✔ Installation complete                                                                                                                                                                                 Making this installation the default for injection and validation.

Thank you for installing Istio 1.13.  Please take a few minutes to tell us about your install/upgrade experience!

Before going further, let’s find the LoadBalancer IP for the Istio ingress gateway pod and create an entry in /etc/hosts to map the IP to the name of the service we’re refactoring.

$ kubectl get svc istio-ingressgateway -n istio-system
NAME                   TYPE           CLUSTER-IP     EXTERNAL-IP     PORT(S)                                      AGE
istio-ingressgateway   LoadBalancer   15021:31486/TCP,80:32626/TCP,443:30232/TCP   19m
$ echo " rewrite-app-with-istio.test" | sudo tee -a /etc/hosts rewrite-app-with-istio.test

An Istio gateway pod is similar to an Ingress controller pod. It makes it possible to get traffic into the service mesh from the outside world.

For more details, see the official guide.


Skaffold lets us define how our application is deployed and watches for changes on disk, automatically rebuilding and/or redeploying when changes are detected.

Installing Skaffold on Linux:

$ curl -Lo skaffold
$ sudo install skaffold /usr/local/bin/

And on macOS:

$ curl -Lo skaffold
$ sudo install skaffold /usr/local/bin/

As usual, consult the official docs for more details.

Application Baseline

Our entire goal is to refactor an application with poor performance, so let’s start with deploying our application as it exists today!

You should be able to follow the commands below to clone the repository, switch to the appropriate version (reflected as branches named phase-$number), deploy to your minikube cluster using skaffold, and verify the service works.

$ git clone
$ git checkout phase-1
$ skaffold dev

# In another terminal window
$ curl rewrite-app-with-istio.test/

You can rerun this curl multiple times, taking note of the num_requests and time fields. Let’s take a (brief) look at our code at this stage:

def root():
    start =

    num_requests = random.randint(0, 50)
    responses = []
    for _ in range(0, num_requests):

    finish =
    duration = finish - start 

    return {
        "location": "/",
        "num_requests": num_requests,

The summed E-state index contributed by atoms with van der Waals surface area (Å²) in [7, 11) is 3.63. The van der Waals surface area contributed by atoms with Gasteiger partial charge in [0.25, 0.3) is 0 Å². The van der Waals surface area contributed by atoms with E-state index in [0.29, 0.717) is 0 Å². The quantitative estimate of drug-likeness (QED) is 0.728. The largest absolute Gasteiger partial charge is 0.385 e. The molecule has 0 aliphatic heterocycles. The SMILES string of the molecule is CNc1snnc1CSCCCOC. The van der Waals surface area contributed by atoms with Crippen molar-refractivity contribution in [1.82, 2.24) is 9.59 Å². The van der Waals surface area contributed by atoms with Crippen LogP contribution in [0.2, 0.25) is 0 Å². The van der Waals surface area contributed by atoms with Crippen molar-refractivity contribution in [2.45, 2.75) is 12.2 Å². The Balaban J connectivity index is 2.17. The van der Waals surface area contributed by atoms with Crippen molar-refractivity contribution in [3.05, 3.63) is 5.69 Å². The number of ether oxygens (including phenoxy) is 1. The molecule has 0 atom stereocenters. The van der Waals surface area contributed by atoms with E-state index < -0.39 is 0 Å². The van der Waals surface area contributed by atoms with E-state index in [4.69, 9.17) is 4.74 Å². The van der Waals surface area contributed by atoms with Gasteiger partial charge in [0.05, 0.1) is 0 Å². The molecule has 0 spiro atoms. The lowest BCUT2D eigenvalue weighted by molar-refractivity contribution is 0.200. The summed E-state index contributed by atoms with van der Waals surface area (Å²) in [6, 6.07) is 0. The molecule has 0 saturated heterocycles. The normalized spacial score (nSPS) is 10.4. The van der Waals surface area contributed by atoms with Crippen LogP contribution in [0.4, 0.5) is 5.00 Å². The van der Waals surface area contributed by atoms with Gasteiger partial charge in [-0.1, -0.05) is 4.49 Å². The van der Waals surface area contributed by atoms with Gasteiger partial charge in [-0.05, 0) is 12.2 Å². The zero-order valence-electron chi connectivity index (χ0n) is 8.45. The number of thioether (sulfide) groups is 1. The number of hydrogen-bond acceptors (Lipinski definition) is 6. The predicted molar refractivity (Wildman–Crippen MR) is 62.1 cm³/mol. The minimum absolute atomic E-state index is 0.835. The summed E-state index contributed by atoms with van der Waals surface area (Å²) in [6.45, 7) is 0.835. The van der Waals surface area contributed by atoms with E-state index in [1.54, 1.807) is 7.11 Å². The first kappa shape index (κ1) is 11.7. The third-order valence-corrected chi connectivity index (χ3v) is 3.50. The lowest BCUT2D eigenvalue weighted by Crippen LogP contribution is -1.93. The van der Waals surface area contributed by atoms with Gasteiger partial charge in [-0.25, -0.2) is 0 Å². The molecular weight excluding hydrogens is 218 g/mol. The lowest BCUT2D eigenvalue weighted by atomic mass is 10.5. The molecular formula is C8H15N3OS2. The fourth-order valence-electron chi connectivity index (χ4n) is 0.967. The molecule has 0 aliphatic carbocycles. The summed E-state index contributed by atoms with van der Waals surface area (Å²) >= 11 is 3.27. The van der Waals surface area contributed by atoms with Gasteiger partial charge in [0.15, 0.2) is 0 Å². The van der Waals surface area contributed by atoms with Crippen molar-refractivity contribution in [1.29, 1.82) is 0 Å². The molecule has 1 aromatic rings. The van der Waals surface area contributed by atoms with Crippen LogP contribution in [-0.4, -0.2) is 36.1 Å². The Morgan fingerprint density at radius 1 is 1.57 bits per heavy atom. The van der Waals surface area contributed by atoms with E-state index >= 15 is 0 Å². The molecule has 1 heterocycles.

"responses": responses,
        "time": float(duration.total_seconds()),

def random_number():
    # Simulate some problem in the app logic by sleeping for random time
    # This will later become a new API endpoint that we break out
    time.sleep(random.randint(0.0, 1.0))
    return {
        "number": random.randint(0, 9999)

As you can see, we’re introducing a time.sleep() function to sleep between 0 and 1.0 second, or between 0 and 1000 miliseconds. This simulates poor performance in our code, and it’s the entire reason we’ve decided to rewrite our application. The first thing we’ll do is to make this random_number() function into an endpoint within our existing Python application, and we’ll follow that up by writing an implementation of that endpoint in Go. Along the way, we’ll leverage some basic Istio features to make this refactoring safer for our end users.

Install Observability Stack

So before we start refactoring, we should generate some requests so that we can have a baseline performance. For this, we’ll deploy Prometheus, Grafana, Kiali, and Jaeger. This will make up our “observability stack,” giving us some insight into the performance and reliability of our application. One of the things to note through this process is that we’re not making any changes to our application code to get this information, which means no matter how distributed or diverse your application stack (and its many languages), you can get this with no code changes.

  • Install Prometheus, a time-series database and collection tool
$ kubectl apply -f
serviceaccount/prometheus created